13 April, 2011


Every year, TIME magazine chooses an individual or group who has shaped and influenced our world. The selected person (s) would grace the front covers of the magazine and be dubbed ‘Person of the Year.’ Organizations would often honour their hardworking and reliable employees at the end of a year.

Undoubtedly, the IMD coordinators and supporters deserve the honour and recognition of not only ‘Persons of the Year’ but ‘Persons of the Day’ and ‘Persons of the Week’. Why? This is because they have been keeping International Men’s Day alive every day, every week and every month. They deserve this recognition and I salute everyone involved in this worldwide effort. They have built and carefully maintained a solid human infrastructure which connects individuals from around the world.

IMD is not a magic genie to grant wishes that all problems be solved. Sympathizers and supporters are not seeking fifteen minutes of fame. They are part of IMD because they are aware of the long-term beneficial effects on society. They have helped re-define human relationships. Their loyalty and dedication are the vital engines of this movement. They have talent, experience and expertise which they are willing to share with others.

IMD has been moving at a pace which reflects its synergy. During November 2010 to March 2011, IMD has gained new coordinators in Pennsylvania, New Jersey, Arizona and Alabama (in the USA); Angola, Mexico, Botswana, Belgium and Norway. Additionally, the City of Philadelphia (in the USA) has agreed to issue a proclamation recognizing IMD. This extraordinary surge in coordinating activity was due to excellent networking skills.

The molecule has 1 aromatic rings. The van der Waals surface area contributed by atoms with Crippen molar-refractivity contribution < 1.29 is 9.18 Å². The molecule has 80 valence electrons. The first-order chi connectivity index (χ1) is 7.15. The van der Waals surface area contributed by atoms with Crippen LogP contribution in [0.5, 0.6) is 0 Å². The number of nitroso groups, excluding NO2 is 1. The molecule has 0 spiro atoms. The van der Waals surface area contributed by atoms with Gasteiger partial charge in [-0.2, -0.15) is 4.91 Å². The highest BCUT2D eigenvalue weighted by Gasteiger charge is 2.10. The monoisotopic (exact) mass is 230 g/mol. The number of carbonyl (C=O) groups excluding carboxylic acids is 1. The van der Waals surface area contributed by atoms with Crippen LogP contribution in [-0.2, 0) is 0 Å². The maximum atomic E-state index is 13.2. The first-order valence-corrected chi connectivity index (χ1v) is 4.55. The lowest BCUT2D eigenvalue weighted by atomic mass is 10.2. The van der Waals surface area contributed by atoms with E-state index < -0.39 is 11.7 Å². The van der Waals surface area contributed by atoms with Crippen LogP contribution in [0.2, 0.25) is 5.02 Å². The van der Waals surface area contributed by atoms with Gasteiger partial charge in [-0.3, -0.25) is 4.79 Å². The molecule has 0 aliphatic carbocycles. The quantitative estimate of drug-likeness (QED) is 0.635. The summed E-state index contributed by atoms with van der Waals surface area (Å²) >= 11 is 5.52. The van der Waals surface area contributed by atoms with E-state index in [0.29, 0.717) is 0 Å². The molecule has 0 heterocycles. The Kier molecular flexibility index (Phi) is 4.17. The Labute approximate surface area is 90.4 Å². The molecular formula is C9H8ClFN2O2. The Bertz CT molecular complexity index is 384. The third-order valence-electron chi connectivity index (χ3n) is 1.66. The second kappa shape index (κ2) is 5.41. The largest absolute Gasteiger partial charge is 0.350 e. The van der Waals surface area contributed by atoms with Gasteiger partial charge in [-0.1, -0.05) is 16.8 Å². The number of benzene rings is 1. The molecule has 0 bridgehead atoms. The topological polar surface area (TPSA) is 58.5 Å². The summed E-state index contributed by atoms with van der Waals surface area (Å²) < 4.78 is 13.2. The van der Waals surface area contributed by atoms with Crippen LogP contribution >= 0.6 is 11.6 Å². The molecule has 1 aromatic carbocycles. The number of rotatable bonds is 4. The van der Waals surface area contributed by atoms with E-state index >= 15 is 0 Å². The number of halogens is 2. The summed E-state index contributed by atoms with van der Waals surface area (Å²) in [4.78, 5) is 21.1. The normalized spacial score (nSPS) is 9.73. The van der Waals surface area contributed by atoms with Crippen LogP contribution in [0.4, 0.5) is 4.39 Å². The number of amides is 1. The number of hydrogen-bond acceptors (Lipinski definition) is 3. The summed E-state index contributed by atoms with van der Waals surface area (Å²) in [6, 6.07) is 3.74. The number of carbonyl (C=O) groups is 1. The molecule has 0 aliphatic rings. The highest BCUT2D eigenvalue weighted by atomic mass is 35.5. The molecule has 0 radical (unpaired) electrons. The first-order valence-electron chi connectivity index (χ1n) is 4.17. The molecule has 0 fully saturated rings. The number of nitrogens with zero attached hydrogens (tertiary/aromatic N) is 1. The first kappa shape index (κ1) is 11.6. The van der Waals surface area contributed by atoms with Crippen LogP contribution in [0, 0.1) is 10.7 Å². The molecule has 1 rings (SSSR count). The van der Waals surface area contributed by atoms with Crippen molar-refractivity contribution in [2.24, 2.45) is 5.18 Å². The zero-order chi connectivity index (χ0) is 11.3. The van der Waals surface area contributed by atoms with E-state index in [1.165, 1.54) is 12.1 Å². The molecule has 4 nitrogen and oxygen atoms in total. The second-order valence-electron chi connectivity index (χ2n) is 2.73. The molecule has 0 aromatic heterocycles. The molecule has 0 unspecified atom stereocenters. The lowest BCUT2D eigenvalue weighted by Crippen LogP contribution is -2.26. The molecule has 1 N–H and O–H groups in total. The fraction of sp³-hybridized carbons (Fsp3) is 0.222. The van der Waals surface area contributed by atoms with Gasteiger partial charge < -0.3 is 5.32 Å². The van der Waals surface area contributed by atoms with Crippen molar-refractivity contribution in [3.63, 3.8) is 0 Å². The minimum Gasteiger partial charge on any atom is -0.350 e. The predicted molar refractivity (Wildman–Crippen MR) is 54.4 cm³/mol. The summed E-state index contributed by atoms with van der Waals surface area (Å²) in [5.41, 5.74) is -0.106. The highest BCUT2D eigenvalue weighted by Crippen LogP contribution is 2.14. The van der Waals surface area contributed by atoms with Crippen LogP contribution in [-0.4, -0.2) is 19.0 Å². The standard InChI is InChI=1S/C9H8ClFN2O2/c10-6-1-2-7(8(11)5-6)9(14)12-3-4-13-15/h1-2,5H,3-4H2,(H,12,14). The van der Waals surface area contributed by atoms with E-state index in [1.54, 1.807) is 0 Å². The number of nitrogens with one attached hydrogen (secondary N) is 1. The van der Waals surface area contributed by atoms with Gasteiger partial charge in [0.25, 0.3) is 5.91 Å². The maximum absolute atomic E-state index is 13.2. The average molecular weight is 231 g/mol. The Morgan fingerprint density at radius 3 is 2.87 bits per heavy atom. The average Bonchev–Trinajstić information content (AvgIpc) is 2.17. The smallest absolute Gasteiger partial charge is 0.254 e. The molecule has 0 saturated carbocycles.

It is a commendable effort by the willing coordinators and volunteers -- the ‘Persons of the Year’. They are ensuring the continuous growth of this exciting phase of International Men’s Day to create a better today and tomorrow.


The world is familiar with natural disasters as earthquakes and tsunamis. Many of us would remember the shock on learning that thousands of persons had lost their lives when natural disasters struck Haiti and Japan in 2010 and 2011. Sometimes precautions minimize or prevent deaths during these natural disasters.

Are we prepared for personal disasters? Can we survive an emotional earthquake or psychological tsunami? International Men’s Day ("IMD") can assist in minimizing the impact of misfortunes such as failures, disappointments and depression.

The supporters and coordinators of IMD are similar to the rescue teams and volunteers who willingly assist after a natural disaster. We are ready to help the grieving and the emotionally hurt. We are ready to comfort those who face discrimination and pain.

In 2010, there was a political tsunami when governments were embarrassed by the public exposure of confidential documents by WikiLeaks. In late 2010 and early 2011, countries endured political upheavals and social earthquakes as there were protests in Libya, Tunisia and Egypt. These two incidents provide evidence that the global IMD movement should not be limited to the grassroots but include the improvement of international relations among world leaders. And, IMD must also ensure that political leaders are aware of the 6 Objectives so they will offer better treatment to their citizens.

IMD is an international rescue team with openness and transparency. We are always equipped and ready to help those affected by personal, political, emotional, social and psychological earthquakes and tsunamis.